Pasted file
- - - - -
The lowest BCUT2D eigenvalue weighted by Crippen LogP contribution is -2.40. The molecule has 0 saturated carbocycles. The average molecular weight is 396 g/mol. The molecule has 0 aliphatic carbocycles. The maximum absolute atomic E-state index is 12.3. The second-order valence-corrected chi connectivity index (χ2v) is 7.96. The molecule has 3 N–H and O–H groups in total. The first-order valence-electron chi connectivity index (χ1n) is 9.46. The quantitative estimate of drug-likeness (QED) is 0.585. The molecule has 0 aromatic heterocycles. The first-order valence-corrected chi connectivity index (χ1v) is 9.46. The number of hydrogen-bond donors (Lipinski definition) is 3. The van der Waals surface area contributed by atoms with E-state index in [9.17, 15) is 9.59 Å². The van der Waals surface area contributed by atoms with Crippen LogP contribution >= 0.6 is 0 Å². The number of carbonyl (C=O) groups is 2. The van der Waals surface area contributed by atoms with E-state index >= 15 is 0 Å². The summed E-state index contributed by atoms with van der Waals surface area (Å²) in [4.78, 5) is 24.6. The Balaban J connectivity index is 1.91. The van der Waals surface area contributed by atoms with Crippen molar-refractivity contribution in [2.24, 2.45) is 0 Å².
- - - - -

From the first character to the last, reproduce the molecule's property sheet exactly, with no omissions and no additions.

The lowest BCUT2D eigenvalue weighted by Crippen LogP contribution is -2.40. The molecule has 0 saturated carbocycles. The average molecular weight is 396 g/mol. The molecule has 0 aliphatic carbocycles. The maximum absolute atomic E-state index is 12.3. The second-order valence-corrected chi connectivity index (χ2v) is 7.96. The molecule has 3 N–H and O–H groups in total. The first-order valence-electron chi connectivity index (χ1n) is 9.46. The quantitative estimate of drug-likeness (QED) is 0.585. The molecule has 0 aromatic heterocycles. The first-order valence-corrected chi connectivity index (χ1v) is 9.46. The number of hydrogen-bond donors (Lipinski definition) is 3. The van der Waals surface area contributed by atoms with E-state index in [9.17, 15) is 9.59 Å². The van der Waals surface area contributed by atoms with Crippen LogP contribution >= 0.6 is 0 Å². The number of carbonyl (C=O) groups is 2. The van der Waals surface area contributed by atoms with E-state index >= 15 is 0 Å². The summed E-state index contributed by atoms with van der Waals surface area (Å²) in [4.78, 5) is 24.6. The Balaban J connectivity index is 1.91. The van der Waals surface area contributed by atoms with Crippen molar-refractivity contribution in [2.24, 2.45) is 0 Å².